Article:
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PLN associate editor blows whistle on privacy violations at Nashville methadone clinic

Tennessean, Jan. 1, 2008.
PLN associate editor blows whistle on privacy violations at Nashville methadone clinic - Tennessean 2008

July 9, 2008

Watchdog group says methadone clinic tossed unshredded records

Middle Tennessee Treatment Center's chief thinks documents were stolen

Staff Writer

Nashville's methadone clinic is being accused of throwing away patient records without shredding them, jeopardizing clients' privacy and putting them at risk for identity theft.

Alex Friedmann, an ex-offender and vice president of Private Corrections Institute, a watchdog group that opposes prison privatization, says he has obtained roughly 50 pages of patients' information that came from Middle Tennessee Treatment Center's unlocked Dumpster. These documents include private information such as the names, Social Security numbers, addresses and phone numbers of patients who receive methadone, a synthetic opiate medication that eliminates the severe withdrawal symptoms of heroin.

"This is incredibly improper. These are confidential records," Friedmann said. "There is a stigma attached to people undergoing methadone treatment. If this information got in the wrong hands, it could jeopardize people's jobs and their standing in the community."

Debbie Crowley, the center's chief operating officer, said patient information is never thrown in the garbage without being shredded. She said she suspected that the documents were somehow taken from the center and promised that a full investigation would be conducted.

"Maintaining the confidentiality of our clients is paramount," Crowley said. "This is not how we do business."

Friedmann said the records were taken from the Dumpster on June 28 but wouldn't say who brought them to him.

Crowley did not learn about the unshredded documents until Tuesday. She said she planned to contact the patients who are identified in the records to inform them of the situation.

"As far as I'm concerned, these documents were obtained illegally," Crowley said.

Friedmann fears that the clinic's actions could place patients at risk of having their identities stolen. Forty-three patient names and seven of their Social Security numbers can be found in the tossed records, which include notes from counseling sessions that contain details of patients' personal lives.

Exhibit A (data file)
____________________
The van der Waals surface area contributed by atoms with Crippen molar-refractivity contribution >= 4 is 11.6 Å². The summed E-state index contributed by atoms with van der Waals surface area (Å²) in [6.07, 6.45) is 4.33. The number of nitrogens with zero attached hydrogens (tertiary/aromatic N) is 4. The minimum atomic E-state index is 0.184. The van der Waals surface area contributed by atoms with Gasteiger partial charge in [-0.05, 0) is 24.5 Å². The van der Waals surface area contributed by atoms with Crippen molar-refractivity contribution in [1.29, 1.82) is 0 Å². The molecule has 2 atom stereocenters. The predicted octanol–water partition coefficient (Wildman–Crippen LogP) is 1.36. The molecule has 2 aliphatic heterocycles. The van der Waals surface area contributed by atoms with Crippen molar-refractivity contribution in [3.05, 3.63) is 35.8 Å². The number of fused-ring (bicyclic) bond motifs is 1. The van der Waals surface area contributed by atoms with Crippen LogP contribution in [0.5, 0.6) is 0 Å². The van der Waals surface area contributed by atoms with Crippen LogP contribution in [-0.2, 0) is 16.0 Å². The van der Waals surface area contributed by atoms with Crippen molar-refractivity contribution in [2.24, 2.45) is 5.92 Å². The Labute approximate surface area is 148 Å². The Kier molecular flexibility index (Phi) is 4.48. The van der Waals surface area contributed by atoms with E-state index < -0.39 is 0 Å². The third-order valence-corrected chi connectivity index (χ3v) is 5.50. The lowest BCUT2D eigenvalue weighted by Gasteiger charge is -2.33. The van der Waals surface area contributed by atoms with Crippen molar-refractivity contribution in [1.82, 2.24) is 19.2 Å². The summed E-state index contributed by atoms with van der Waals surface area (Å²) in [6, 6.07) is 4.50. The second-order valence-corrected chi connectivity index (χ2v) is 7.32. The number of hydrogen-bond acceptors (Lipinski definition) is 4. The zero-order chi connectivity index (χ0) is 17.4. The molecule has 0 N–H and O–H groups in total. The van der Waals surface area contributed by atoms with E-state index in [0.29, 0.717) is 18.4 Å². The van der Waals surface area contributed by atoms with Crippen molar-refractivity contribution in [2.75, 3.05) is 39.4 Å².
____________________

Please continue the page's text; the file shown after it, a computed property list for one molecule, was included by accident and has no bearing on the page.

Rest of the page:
State will look into clinic

Friedmann — who served 10 years in prisons and jail after being convicted of assault with intent to commit murder, armed robbery and attempted aggravated robbery — said his only plans for the records are to turn them over to regulatory agencies.

Jill Hudson, a Tennessee Department of Mental Health and Developmental Disabilities spokeswoman, said the state is looking into the allegations.

She said methadone clinics are required to hold on to patient records for 10 years and they must be destroyed before they are thrown away.

Clinics that violate these practices face fines ranging from $500 to $5,000, Hudson said.

Also, a complaint against the methadone clinic has been filed with the U.S. Department of Health and Human Services' Office for Civil Rights, which enforces patient privacy laws.

The civil rights office can't discuss complaints that are under investigation. But in general, once a complaint is filed the agency investigates, and if the complaint is founded, the agency will work with the provider to correct the problems. If the problems continue, the agency has the option to levy fines.

Friedmann said it's especially egregious that the clinic failed to protect patient privacy because there is no other methadone clinic in this area.

"Where else are they going to go?" Friedmann asked. "There is no other game in town."

The building that houses the Middle Tennessee Treatment Center is co-owned by Gus Puryear IV, the Corrections Corporation of America's general counsel and a federal judicial nominee.

Puryear has been accused by a former CCA employee of overseeing a practice that produced misleading reports about safety incidents at the company's prisons. The Private Corrections Institute has been an outspoken critic of Puryear's nomination.